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December 18, 2020

“Any of us can learn to develop psychological resilience in the face of adversities,” says clinical psychology student Phyu Pannu Khin. During a pandemic, she notes, this is a particularly valuable skill for all to have. But for the resettled refugees and migrant families she treats in her PhD program, it’s key to life after trauma.

For her work building psychological resiliency among these communities in Vermont, Khin recently earned a P.E.O. International Peace Scholarship Award of $12,500, which supports international women pursuing studies in the U.S. or Canada.

“As a child, I never thought I’d end up studying alone in the U.S.,” admits Khin, who was born and raised in Burma under a former dictatorship during one of the world’s longest civil wars. “My dad was a former political prisoner because of his activism against the former dictatorship,” she says, explaining that many of the patients she works with through UVM’s Connecting Cultures Program have survived similar psychological and physical trauma, including overcoming torture. “I witnessed first-hand the power of psychological resilience exhibited by many individuals in my own community.” 

Their experiences certainly hit close to home for Khin, but the opportunity to treat underserved patients and develop culturally sensitive evidence-based practices tailored to their needs is what ultimately drew her to UVM. The psychological services Khin provides are among a handful of resources available to patients who come through the Connecting Cultures program.

Learn more about the work Khin does with the Connecting Cultures program:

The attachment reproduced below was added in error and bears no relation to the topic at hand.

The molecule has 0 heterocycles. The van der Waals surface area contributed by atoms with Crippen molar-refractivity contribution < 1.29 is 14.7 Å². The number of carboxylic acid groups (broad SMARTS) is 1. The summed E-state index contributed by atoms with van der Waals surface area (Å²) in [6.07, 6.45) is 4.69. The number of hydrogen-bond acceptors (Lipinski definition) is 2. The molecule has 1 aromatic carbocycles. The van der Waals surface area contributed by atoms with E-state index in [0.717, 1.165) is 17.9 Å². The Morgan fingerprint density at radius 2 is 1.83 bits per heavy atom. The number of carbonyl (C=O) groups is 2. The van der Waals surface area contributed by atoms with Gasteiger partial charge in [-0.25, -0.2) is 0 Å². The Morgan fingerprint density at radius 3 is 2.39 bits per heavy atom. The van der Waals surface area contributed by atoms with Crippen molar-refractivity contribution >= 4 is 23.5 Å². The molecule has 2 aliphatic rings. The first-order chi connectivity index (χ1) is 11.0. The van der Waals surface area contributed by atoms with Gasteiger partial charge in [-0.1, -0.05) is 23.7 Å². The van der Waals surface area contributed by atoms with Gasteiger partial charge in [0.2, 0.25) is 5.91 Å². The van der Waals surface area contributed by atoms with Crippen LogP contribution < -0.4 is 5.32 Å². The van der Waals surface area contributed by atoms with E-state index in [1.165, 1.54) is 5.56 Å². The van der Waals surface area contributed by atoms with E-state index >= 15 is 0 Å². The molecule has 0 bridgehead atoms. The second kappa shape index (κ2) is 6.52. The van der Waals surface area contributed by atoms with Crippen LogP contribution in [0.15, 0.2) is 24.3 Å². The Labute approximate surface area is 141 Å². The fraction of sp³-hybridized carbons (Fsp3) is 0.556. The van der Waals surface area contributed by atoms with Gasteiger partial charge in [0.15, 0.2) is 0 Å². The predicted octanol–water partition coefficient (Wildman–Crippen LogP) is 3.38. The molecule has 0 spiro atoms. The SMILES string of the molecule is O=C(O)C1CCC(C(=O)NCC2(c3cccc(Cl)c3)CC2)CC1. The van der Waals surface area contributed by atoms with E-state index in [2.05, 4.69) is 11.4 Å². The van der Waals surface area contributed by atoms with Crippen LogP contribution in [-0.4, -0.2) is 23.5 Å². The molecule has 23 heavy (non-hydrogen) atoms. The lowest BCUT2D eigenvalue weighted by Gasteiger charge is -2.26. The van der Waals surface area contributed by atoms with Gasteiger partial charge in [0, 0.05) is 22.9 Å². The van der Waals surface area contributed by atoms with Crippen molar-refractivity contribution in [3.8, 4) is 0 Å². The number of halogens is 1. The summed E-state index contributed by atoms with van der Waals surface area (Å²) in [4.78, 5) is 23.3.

Led by Professor Karen Fondacaro, the program holistically serves the community with psychological support, physical therapy and also legal support. For the extraordinary community engagement initiatives led by Fondacaro, the program recently received a 2020 W.K. Kellogg Foundation Community Engagement Scholarship Award.

Working closely with Fondacaro, Khin admires the authenticity and support she brings to the work and their patients. “She really works to build a strong partnership with the refugee communities in Burlington so that we’re coming from the clinical framework and research questions that focus on what our refugee communities really need from us and what we can learn from them,” she says. 

But what really pulled her to Vermont all the way from Burma, via Montana for her undergrad degree, is Professor Keith Burt, associate professor of clinical psychology. “He is a main reason why I came to UVM since his research examines processes of risk and resilience during development, and he has been an amazing source of support for me.” His work caught Khin’s attention while she was working in Boston as a mental health provider, and the rest is history.

In the end, with her interest in the psychological study of resilience, trauma and adversity, Khin hopes to bring culturally affirming clinical treatments to regions around the world that may lack access to or prioritize psychological health. She would also like to follow in the footsteps of her mentors and become a professor who trains clinicians to disseminate evidence-based psychological services in low-resource communities. “What I currently get to do in my program is what I mostly dream of continuing to do for the rest of my career,” Khin says.

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